Christian decision making and choices begin with a willingness to submit your thoughts, intentions and desires to God. Examining God’s word, establishing God-pleasing priorities, seeking wise counsel and praying enable you to make godly choices, according to Paul Tautges, a contributor at delightintheword.org, an Immanuel Bible Church website. While teens are constantly bombarded with choices and pressure from their peers, you can teach your child to wait on God, make decisions based on faith and think through the consequences before making a choice. You can use games to teach your teen about choices.
Decisions and Consequences
Right from the beginning, the Bible warns that choices bear good or bad results. Adam and Eve, for instance, chose to eat the forbidden fruit and as a result, God banished man from the Garden of Eden. To teach teens about decisions and consequences, prepare a list of questions on the topic. Before the teens arrive for the meeting, make enough nasty food concoctions and pack them in food bags. Label them up to the same number of questions as there are in the task. Divide the teens into groups, depending on the size of your group. Assign a question and let the group choose a person to answer it. If the person gets it right, the team is awarded marks. If the representative gets it wrong, the team has to eat the food in the bag labeled with the question number. Teens learn that when they are not alert and do things inaccurately, the results can be unpleasant. They also learn that sometimes our wrong choices affect people around us.
Let’s Make a Choice
The parable of the sower in Matthew 13 teaches Christians that how they sow determines how they reap. The farmer who scattered his seeds instead of considering a fertile ground and planting carefully lost the ones that fell along the path, on rocky grounds and on thorns, but had a good harvest for seeds that fell on fertile ground. To play this game, buy gifts and display them before your team of teens arrives. Print letters A, B and C on different papers and have about five copies of each. Choose a volunteer and ask him to choose a letter. The crowd helps him make a choice by shouting their suggestions. Show what is behind the paper, and that is his prize. You can play mind games on the volunteer by giving him a chance to change his mind. Choose a girl next to ensure balance and make the prizes be as extreme as possible. Some players get good prizes such as a Christian book or a recent movie, while others get bad prizes such as a can of tomatoes, a stone or a blank piece of paper.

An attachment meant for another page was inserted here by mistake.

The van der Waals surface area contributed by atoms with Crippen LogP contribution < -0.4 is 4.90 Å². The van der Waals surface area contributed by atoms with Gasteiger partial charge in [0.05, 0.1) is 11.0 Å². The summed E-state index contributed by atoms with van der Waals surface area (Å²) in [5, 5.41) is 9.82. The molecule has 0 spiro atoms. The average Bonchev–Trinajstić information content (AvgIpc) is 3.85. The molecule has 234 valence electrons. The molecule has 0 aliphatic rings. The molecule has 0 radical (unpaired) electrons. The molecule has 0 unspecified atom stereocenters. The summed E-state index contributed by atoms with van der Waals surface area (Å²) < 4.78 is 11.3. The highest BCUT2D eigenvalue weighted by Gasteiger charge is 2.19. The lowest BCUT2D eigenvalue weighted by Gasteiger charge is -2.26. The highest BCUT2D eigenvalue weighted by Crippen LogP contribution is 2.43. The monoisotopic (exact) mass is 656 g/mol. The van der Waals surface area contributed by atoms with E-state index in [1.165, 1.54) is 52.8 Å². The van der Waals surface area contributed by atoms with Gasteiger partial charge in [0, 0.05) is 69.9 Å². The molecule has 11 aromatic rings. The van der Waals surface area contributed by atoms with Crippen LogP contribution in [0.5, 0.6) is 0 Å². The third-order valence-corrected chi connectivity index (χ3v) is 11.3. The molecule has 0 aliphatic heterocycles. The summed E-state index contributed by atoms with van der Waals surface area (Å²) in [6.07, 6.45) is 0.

Whom to Follow
The Bible persuades Christians in Psalms 118:8 that it is better to trust in God than in a man. Teenagers especially face a lot of difficulties deciding whom to follow due to peer pressure. Let your group of teens stand outside the room but have a volunteer leader go in with you. Instruct him on a task and let him skip some important stages of doing the task. For example, print papers with the numbers one to 10 on them. Have the leader arrange them but skip two numbers. When the rest of the team comes in, let each one of them do the task in exactly the same way they observe the leader doing it. The idea is to see if any of them will question how the leader does things, or they will do the task the exact way he did it. Teens learn how not to follow people blindly and to question decisions and perceptions before ascribing to them.
A man sows what he reaps according to Galatians 6:7-8. You can play a prioritizing game with your teen, even at home. Have your teen write a list of important things to him, arranging them in order of priority. They can include watching TV, studying for his exams, going to a soccer game, praying and reading the Bible. Have the rest of the family rearrange his list into what they think it should look like. Have everyone in the family explain the things that top their final lists and why. Your teen may learn to prioritize differently based on the information your family provides. For example, if exercise came last on your teen’s list, explaining that it is vital for his health can change his attitude toward it.